According to the inaugural BBMG Conscious Consumer Report, the first major study to combine field observations with a national survey on purchasing behavior and social values, increasingly conscious consumers are demanding that companies (and, by extension, nonprofits that they support) be transparent about their practices and accountable for their impact on people and the planet.
Overwhelmingly, conscious consumers demand that organizations put their money where their mouth is; in other words, “back your words with social responsible actions,” says Raphael Bemporad, founding partner of BBMG. Although the research focused on how the five core values impact buying decisions, they have equal impact on these folks’ choices of nonprofits to give to, volunteer for and participate with.
Here are some of the key findings from the study and a sense of they shape your ability to engage prospective donors, volunteers and participants, and maintain existing supporters:
- Personal issues are most influential in engaging audiences: Nothing engages prospects more than connecting your organization’s work with issues they’re facing in their own lives. The study points to health and wellness issues — such as safe drinking water — as the most important ones.
- Socially-responsible is a tag that appeals; green far less so: Structure your messaging accordingly; matching what you have to say to what’s important to your audiences (when you can do so truthfully).
- Honesty counts — Big time: Nothing is more important to building loyal supporters than honesty about processes and practices, and keeping your word. Do it; don’t say it.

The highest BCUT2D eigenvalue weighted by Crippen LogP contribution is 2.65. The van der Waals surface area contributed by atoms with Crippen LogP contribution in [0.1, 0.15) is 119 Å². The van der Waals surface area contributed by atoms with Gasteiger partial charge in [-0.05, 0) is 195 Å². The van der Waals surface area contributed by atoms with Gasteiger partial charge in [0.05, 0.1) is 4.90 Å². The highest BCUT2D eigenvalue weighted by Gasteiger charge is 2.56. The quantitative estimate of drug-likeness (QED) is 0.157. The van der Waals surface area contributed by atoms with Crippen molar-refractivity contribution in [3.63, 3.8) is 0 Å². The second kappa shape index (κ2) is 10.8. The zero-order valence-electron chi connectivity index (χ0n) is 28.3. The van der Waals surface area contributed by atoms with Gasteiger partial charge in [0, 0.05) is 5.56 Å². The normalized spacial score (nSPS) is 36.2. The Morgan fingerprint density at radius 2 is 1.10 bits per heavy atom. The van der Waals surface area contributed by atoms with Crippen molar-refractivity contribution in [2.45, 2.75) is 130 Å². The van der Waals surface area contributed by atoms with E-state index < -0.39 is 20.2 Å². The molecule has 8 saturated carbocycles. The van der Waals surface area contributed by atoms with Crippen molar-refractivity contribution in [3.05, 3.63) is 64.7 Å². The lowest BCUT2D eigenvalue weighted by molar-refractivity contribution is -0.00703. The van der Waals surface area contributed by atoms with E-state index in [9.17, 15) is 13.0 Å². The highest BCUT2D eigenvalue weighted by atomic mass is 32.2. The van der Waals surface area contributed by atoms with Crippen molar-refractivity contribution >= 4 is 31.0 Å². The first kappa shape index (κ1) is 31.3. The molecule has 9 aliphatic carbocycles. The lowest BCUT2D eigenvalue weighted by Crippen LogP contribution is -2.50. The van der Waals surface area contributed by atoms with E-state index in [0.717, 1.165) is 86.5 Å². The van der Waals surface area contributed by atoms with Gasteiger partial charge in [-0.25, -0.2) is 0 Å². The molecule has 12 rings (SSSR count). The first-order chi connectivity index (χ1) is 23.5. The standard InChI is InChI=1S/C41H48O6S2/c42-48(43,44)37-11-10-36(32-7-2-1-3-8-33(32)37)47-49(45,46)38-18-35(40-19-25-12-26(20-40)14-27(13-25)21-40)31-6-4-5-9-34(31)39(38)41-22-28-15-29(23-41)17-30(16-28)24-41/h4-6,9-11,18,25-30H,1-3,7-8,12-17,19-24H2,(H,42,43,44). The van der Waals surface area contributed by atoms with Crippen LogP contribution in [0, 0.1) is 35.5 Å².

- Make it easy: To give, join, register…just make it as easy as possible. We’re all faced with ever-increasing time constraints. So make it a pleasure for audiences to learn about your org, and to interact with you.
- Showcase the people you work with and for, rather than focusing on your organization: Organization’s aren’t interesting; people are. Audiences want more meaningful relationships with the organizations they’re involved with, and want to know who you’re working with, what they have to say and how your work changes their lives.
“We see a trend toward ‘self-centered consciousness,” where consumers want companies to meet their personal needs and positively impact society,” says David Libensky, founder of Bagatto, an ethnographic research firm that partnered on the study.
My experience shows conscious consumers want the same from the nonprofit orgs with which they’re involved. So make it easy for your supporters to get personal satisfaction from supporting your organization — keep them up to date on how you do things and why it makes a difference, share your org’s stories and thank them, frequently and profusely.
Dig into the report’s findings for more insights about how values-driven consumers are changing the marketing landscape. There’s a lot of useful information here that will help you shape your nonprofit marketing strategy to today’s audiences.
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